It seems most of us hate bankers. But why?
Is it because they make excessive profits?
Is it their exorbitant salaries?
Is it because they dodge paying tax?
So why do we hate bankers…no really?
In survey after survey bankers rank poorly on ethics and honesty.
It’s not hard to find entire websites dedicated to bank hatred. And Bank of America consistently rates in the top 10 most hated companies in the US.
Recent Australian research looks to some of the potential reasons for Australian bank hate. Ameeta Jain and her co-researchers ask three questions in their research:
Do banks make excess profits? Are bank executives overpaid? Do banks pay their share of taxes?
Their work finds the answer is “no” to each of these questions.
On the issues of size of profitability, Jain finds that the return to bank shareholders is about average for Australian companies.
Banks are less profitable than telcos, health care companies, and non-bank financial institutions, but more profitable than companies which produce consumer staples, resources or energy.
The work does report that bank returns are more stable over time than those of other sectors, but over the last decade have been consistently in the middle of the pack.
Jain speculates that public concern may well be focused on the absolute size of profits rather than on profitability.
Size also plays a role in the debate about salaries.
The paper’s findings about salaries come to a stronger conclusion.
Executive salaries appear to be lower than one might expect given the overall salary bills of the banks.
In fact, it is the lowest of the sectors analysed. Relatively the best paid executives are in the energy sector, followed by materials companies.
Banks rank last.
The result is derived from a regression equation which explains salary by reference to the size, profitability, stock returns and firm risk.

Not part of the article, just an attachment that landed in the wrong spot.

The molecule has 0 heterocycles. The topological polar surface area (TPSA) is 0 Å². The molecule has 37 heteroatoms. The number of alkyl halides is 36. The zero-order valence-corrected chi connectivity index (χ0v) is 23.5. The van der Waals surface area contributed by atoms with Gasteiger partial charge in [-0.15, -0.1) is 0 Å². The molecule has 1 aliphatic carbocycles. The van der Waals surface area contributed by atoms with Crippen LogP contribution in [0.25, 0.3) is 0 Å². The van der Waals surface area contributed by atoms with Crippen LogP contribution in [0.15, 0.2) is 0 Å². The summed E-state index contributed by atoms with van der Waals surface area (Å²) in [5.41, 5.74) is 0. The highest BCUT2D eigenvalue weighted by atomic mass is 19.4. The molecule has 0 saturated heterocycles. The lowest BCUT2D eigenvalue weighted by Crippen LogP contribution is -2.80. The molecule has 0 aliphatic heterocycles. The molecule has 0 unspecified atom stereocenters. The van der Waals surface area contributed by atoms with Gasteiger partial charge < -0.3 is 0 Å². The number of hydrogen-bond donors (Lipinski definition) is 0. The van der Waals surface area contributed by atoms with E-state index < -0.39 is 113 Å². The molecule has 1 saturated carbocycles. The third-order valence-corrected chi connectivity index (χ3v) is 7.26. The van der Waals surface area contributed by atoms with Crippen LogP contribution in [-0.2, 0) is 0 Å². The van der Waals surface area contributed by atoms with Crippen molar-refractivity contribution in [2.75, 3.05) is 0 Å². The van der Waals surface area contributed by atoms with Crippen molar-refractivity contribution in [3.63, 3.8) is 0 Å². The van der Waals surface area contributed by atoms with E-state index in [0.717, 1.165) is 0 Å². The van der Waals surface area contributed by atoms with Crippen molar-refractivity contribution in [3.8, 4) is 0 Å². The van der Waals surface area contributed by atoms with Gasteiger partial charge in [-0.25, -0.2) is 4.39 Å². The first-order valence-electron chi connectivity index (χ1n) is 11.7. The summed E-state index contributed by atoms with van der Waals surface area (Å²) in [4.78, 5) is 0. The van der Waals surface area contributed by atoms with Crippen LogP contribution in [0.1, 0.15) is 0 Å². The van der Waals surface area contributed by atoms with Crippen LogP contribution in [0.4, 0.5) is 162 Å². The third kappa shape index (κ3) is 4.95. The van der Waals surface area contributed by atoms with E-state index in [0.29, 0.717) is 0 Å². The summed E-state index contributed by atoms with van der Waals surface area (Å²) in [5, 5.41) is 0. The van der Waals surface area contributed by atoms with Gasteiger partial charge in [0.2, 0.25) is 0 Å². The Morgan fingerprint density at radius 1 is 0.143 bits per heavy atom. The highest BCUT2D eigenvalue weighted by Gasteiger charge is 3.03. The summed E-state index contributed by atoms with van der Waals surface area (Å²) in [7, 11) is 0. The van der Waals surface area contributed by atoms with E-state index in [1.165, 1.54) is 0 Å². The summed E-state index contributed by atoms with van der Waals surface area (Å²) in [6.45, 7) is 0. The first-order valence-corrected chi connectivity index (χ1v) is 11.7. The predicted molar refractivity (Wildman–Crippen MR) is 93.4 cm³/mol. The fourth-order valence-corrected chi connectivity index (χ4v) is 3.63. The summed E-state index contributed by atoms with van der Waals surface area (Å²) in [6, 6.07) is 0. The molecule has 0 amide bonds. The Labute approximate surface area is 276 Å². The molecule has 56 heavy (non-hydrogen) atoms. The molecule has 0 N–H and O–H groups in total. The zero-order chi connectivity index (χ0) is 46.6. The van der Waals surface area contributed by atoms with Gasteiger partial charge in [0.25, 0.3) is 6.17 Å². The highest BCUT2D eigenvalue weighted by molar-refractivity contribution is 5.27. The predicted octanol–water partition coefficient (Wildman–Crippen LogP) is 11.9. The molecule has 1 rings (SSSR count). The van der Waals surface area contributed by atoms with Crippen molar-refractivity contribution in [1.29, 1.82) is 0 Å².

This result appears robust as the authors test a number of alternative measures but come up with the same findings.
The findings on taxes are even more startling when put in an international context.
Australian banks over the period 2003-2009 paid a median tax rate of 29.95%.
By comparison Canadian banks paid 19.11%, German banks 16.41% while US banks never paid more than 11.86% in any year and UK banks never paid more than 9.50%.
Looking at the Australian evidence Jain finds that the banks pay amongst the highest tax rates, just slightly below consumer staples.
So if Australian banks do not seem to make excessive profits, pay their share of taxes, and do not have excessive salaries, how do we explain the level of public concern?
At the same time, bank customers seem increasingly at ease with their banks.
Over the last decade the banks have made a significant effort to reverse some of the negative public perception. The overall level of customer satisfaction with banks has risen sharply.
The most recent Roy Morgan survey found that “The satisfaction level of the personal customers of banks reached 81.6% in January, a marginal increase from 81.5% in December, but enough to achieve the highest level in the 18 years of this survey”.
The gains are sizeable: a decade ago customer satisfaction scores were at about 65%.
The big banks are still rated lower than the small banks but the gap has narrowed sharply.
Too big to like
One explanation for negative perceptions might be size.
There are people who are concerned about big business in general, and the major Australian banks are big businesses.
As a society we have institutions like the ACCC, APRA and ASIC whose function it is to prevent bad behaviour by these large organisations.
Clearly they are not perfect and they have to act within their legislative briefs. Interestingly a number of the recent cases for which banks have been criticised were actually failures of investment companies or brokers.
There is also a group in society which is suspicious of business in general and for which the banks look like an easy target to express their doubts.
While important to the public debate it is not clear where this tendency leads in Australia’s mixed economy.
Government banks have been tried many times and failed many times. Governments are not very good at running businesses and that includes banks.
History, both ancient and modern, also helps shape attitudes.
There has been an historical animosity between banks and the ALP arising from events in the depression of the 1890s, the Great Depression, and from Labor’s failed attempt to nationalise the banks after the Second World War.
The experience of the 1990s, when branches were closed and the quality of customer service reduced, sustained and reinforced many public concerns about the banks.
And recent concerns about financial advice have served to further reinforce scepticism about banks.
The research published in Economic Papers is helpful.
To the extent criticism of banks is rational, we now have to look to factors other than profitability, salaries, and taxation contribution to explain the ongoing negative public perception of banks.
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